Thursday, June 14, 2007

Loin swaddle blues

Regular readers, if there are any left, will have noticed that I've been more than a little slack when it comes to updating this blog. The truth is, I feel as if I'm repeating myself. I worked out many chapters ago that the original mystery that compelled me to start it (why such a bad writer is so successful) was just a red herring. In a post-literate society, people simply don't care. The paper-thin characterisation is neither here nor there. As long as the punters can identify with the putative hero, Langdon, everything's groovy. The fact that he has to be presented as the dimmest person ever to achieve tenure at an Ivy League institution is unfortunate, but if that's what you need to sell in the millions, so be it.

What I do admire, albeit grudgingly, is Brown's ability to give the illusion of speed and action, by slicing the plot into tiny fragments, and cramming in so many details that the reader's head spins. Were he a better writer, comparisons with Nicholson Baker might be in order. The fact that he's not, but sells far more than Baker ever will, is a sad reflection of the cultural marketplace, but hardly Brown's fault.

Anyway. I feel a bit sheepish that I haven't even made it to the halfway mark, but I think my job is pretty much done. Like Jade Goody at the London marathon, I didn't quite realise what an effort it would be.

Oh, and if you'll just allow me the luxury of a BIG PLOT SPOILER









It's the Pyramid.


Blogger Joel said...

Maybe you should have built up your endurance beforehand, read a really bad short story every day. Good effort though. I'll leave you with the mental equivalent of chest pains and see you here for your attempt to read Angels and Demons next year.

10:42 am  
Blogger Corey Redekop said...

I'll miss you, buddy. You were a fearless voice in the wilderness, and a truer Shelf Monkey there will never be.

3:20 am  
Blogger Tim Footman said...

Thank you both. Maybe I can blame Opus Dei for shutting me down.

But don't forget, there's all manner of literary goings-on at Cultural Snow. Just no monks in their underwear. And fewer anagrams.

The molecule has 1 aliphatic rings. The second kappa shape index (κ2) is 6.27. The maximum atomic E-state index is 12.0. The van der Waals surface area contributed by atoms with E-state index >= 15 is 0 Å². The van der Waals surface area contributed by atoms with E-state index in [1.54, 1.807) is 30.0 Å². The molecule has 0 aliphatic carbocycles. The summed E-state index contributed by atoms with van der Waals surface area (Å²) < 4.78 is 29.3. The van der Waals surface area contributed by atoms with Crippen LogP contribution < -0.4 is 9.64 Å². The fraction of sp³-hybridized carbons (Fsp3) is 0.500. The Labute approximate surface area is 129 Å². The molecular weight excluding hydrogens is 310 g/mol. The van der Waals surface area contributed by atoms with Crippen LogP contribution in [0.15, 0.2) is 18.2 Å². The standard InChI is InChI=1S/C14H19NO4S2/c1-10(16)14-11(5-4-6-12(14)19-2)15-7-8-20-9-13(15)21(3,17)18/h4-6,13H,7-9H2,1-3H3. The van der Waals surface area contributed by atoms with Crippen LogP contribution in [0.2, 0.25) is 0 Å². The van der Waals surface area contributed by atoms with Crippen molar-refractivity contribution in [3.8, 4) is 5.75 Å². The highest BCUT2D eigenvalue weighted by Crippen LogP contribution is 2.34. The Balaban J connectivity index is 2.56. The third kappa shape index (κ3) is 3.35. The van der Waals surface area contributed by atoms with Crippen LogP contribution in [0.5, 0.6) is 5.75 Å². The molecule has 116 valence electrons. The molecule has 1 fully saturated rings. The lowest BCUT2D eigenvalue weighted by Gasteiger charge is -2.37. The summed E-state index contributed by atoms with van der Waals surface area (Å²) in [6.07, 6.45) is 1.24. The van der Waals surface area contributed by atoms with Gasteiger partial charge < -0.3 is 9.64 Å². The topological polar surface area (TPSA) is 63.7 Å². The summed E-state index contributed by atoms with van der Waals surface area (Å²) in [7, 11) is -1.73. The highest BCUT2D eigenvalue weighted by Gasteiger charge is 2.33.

3:58 am  
Blogger Gaye said...

And the ship sinks... Truly spoilt it all for us now didn't you?
Hi Tim Footman, I have read a comment that belongs to you on another blog, one click and here I am. I am one of those who actually read all of the Dan Brown books, mainly out of curiosity - that's my excuse and I am sticking to it. I realized one and all are the same, I will be reading your notes on the chapters in the next few days. I have to sadly admit, I am one of those who used to read anything and everything, to my demise I fell out of the habit the last few years/ Now I am looking to pick it up again with something that will grab me, keep me passionately intrigued all the way to the end. Suggestions?

7:09 pm  
Blogger Tim Footman said...

Hello Gaye. Five books that are infinitely better and considerably shorter than The Da Vinci Code

South of the Border, West of the Sun, by Haruki Murakami

Windows on the World by Frédéric Beigbeder

A Burnt-Out Case, by Graham Greene

The Great Gatsby, by F Scott Fitzgerald

Fear and Trembling by Amélie Nothomb

10:27 am  
Blogger Gaye said...

Thank you very much for the list, Tim. Jotted down and will dive headfirst back into the world of books. I think first one will be Windows on the World.

2:02 pm  
Blogger Murph said...

Tim Footman sent me to push the envelope ond enlarge the blogosphere ....

9:29 am  
Anonymous Tin Foodman said...

Five websites that are infinitely maore interesting and better written than anything to do with the footpad:



well, you get the idea. Ever wonder why Footman 'lives in Bangkok'?

12:00 pm  

Post a Comment

<< Home